This is the first line of Rowan Williams' article on his hopes for our new government, published in THE TELEGRAPH today:
"Good government from a Christian point of view is about
the acknowledgement and reinforcement of human dignity."
I don't think I've ever called for the resignation of our present Archbishop Of Canterbury. I look forward to the day that he moves onto a job to which he is more suited, but actually sacking a bishop is un-English and a precedent we should be extremely wary of creating. However, it does seem to me that Williams has, by his actions in the international communion, placed himself in a position where he can no longer speak the gospel into the mundane situations of the country he is supposed, by law, to have pastoral care for. When I read the above sentence I immediately thought, "You hypocrite!" I will not be the only person to jump so rapidly to his condemnation. If it's a really quiet week, news-wise and this statement gets mentioned on "Have I Got New For You," I would bet my last penny that Ian Hislop (editor of "Private Eye" and an Anglican) will make a satirical remark about the lack of dignity his church imposes on its gay members.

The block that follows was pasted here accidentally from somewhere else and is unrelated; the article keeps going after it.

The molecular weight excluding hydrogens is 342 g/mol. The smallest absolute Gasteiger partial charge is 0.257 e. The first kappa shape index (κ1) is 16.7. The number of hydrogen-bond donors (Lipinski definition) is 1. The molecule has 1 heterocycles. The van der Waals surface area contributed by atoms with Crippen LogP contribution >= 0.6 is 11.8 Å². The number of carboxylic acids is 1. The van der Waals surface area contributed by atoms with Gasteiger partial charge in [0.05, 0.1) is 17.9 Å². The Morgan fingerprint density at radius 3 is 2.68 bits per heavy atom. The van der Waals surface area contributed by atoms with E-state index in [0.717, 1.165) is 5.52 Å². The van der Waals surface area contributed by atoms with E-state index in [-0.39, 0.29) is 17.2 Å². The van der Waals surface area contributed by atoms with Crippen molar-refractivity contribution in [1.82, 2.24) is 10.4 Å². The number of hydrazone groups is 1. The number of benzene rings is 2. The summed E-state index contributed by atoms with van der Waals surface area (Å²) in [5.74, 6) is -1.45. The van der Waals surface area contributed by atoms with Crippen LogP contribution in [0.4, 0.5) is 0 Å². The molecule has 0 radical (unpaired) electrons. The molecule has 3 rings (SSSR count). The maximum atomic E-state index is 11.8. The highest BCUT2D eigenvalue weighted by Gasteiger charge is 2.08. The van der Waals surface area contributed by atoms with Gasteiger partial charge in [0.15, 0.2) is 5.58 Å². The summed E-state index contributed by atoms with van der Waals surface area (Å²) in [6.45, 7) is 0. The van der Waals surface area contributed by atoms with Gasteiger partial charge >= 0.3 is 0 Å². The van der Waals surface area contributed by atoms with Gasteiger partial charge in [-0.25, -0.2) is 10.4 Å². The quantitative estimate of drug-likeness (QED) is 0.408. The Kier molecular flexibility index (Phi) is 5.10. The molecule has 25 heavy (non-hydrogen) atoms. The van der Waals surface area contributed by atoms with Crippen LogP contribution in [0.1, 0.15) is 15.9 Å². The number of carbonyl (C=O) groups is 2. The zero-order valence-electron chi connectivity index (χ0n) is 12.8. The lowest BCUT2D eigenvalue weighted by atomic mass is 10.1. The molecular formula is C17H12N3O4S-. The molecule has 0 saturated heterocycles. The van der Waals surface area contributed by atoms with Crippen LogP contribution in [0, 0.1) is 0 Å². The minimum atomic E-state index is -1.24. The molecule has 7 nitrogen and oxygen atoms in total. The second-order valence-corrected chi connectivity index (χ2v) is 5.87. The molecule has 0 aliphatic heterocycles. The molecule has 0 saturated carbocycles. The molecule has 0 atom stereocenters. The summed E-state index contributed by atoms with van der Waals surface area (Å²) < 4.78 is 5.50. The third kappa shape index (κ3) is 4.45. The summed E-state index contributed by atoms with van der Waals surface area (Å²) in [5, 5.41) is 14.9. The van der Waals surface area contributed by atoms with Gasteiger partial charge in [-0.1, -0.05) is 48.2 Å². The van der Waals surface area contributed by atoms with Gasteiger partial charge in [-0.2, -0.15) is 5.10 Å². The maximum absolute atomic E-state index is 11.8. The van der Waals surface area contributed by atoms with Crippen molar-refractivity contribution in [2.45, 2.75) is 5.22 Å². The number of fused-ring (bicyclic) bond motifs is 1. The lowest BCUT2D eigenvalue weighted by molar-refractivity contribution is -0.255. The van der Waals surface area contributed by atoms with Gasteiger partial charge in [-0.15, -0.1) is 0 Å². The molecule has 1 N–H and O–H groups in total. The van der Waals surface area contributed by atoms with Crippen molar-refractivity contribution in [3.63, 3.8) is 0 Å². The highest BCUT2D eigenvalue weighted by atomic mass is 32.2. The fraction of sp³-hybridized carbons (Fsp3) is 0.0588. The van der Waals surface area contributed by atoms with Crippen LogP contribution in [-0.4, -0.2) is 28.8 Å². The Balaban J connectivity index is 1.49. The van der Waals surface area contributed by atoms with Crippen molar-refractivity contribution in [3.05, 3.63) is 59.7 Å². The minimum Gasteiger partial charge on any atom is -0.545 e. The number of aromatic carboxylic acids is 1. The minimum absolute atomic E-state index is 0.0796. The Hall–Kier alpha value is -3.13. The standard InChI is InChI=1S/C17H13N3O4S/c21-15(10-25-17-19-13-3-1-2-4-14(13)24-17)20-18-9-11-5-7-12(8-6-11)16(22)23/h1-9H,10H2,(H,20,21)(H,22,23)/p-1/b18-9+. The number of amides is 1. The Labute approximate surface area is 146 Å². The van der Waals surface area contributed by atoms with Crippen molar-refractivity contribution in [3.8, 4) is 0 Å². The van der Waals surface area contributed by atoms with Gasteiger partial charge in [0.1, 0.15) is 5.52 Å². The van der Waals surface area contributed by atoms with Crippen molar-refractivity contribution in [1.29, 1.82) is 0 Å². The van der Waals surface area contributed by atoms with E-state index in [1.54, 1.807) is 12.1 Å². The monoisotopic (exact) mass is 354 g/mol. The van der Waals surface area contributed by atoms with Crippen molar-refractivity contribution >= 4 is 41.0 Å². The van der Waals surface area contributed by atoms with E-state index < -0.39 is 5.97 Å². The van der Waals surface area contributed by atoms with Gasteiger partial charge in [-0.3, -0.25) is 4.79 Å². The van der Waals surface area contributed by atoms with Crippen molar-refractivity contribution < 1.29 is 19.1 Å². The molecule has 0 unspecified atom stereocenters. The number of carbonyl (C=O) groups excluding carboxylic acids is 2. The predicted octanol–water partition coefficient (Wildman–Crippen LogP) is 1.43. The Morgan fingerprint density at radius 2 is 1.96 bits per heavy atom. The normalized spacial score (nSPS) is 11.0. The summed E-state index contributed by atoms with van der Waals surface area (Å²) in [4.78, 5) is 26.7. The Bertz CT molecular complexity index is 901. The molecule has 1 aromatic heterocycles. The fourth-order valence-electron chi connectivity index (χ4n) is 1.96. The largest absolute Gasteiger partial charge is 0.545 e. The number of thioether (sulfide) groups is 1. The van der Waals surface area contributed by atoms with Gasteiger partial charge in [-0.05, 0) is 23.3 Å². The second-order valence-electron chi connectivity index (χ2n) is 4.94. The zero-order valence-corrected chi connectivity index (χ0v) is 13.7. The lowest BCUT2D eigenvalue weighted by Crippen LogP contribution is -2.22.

So, Williams' office has become an instrument of archaic law and nothing more. He no longer has the confidence of the modern, openminded, charitable citizens of England to be wise and caring in his pronouncements, and it is these people, not the haters, who make up the vast majority of our government, media and academic institutions.
So, as I believe it is unchristian to sack any servant of the Church who has broken no cannon of the Church, I will not call for Canterbury's resignation (not that it would make a scrap of difference if I did), but I will join my small voice to many other voices beseeching him to behave like a true shepherd of his flock and stop propelling what's left of our national church into irrelevant obscurity.